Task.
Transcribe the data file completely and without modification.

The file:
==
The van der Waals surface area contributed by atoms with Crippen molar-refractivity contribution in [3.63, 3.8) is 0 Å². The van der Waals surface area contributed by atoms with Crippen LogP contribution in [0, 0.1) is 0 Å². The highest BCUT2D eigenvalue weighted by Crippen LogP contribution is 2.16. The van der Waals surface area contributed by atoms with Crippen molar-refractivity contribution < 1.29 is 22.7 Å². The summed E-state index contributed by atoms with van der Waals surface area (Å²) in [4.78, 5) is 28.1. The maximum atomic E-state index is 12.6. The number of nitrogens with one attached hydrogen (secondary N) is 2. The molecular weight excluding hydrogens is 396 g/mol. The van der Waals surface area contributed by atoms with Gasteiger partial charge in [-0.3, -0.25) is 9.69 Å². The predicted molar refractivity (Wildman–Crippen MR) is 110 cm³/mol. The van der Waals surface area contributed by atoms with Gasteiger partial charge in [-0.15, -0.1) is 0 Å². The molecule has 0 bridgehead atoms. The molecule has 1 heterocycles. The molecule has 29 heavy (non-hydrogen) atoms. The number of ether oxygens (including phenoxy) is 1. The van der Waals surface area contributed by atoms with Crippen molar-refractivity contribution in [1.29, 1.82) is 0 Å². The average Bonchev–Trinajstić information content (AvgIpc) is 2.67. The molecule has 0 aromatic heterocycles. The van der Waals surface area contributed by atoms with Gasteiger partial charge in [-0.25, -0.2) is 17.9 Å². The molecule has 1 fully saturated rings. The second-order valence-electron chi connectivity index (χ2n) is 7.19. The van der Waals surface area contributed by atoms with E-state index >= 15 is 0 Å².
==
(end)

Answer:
The van der Waals surface area contributed by atoms with Crippen molar-refractivity contribution in [3.63, 3.8) is 0 Å². The van der Waals surface area contributed by atoms with Crippen LogP contribution in [0, 0.1) is 0 Å². The highest BCUT2D eigenvalue weighted by Crippen LogP contribution is 2.16. The van der Waals surface area contributed by atoms with Crippen molar-refractivity contribution < 1.29 is 22.7 Å². The summed E-state index contributed by atoms with van der Waals surface area (Å²) in [4.78, 5) is 28.1. The maximum atomic E-state index is 12.6. The number of nitrogens with one attached hydrogen (secondary N) is 2. The molecular weight excluding hydrogens is 396 g/mol. The van der Waals surface area contributed by atoms with Gasteiger partial charge in [-0.3, -0.25) is 9.69 Å². The predicted molar refractivity (Wildman–Crippen MR) is 110 cm³/mol. The van der Waals surface area contributed by atoms with Gasteiger partial charge in [-0.15, -0.1) is 0 Å². The molecule has 0 bridgehead atoms. The molecule has 1 heterocycles. The molecule has 29 heavy (non-hydrogen) atoms. The number of ether oxygens (including phenoxy) is 1. The van der Waals surface area contributed by atoms with Crippen molar-refractivity contribution in [1.29, 1.82) is 0 Å². The average Bonchev–Trinajstić information content (AvgIpc) is 2.67. The molecule has 0 aromatic heterocycles. The van der Waals surface area contributed by atoms with Gasteiger partial charge in [-0.25, -0.2) is 17.9 Å². The molecule has 1 fully saturated rings. The second-order valence-electron chi connectivity index (χ2n) is 7.19. The van der Waals surface area contributed by atoms with E-state index >= 15 is 0 Å².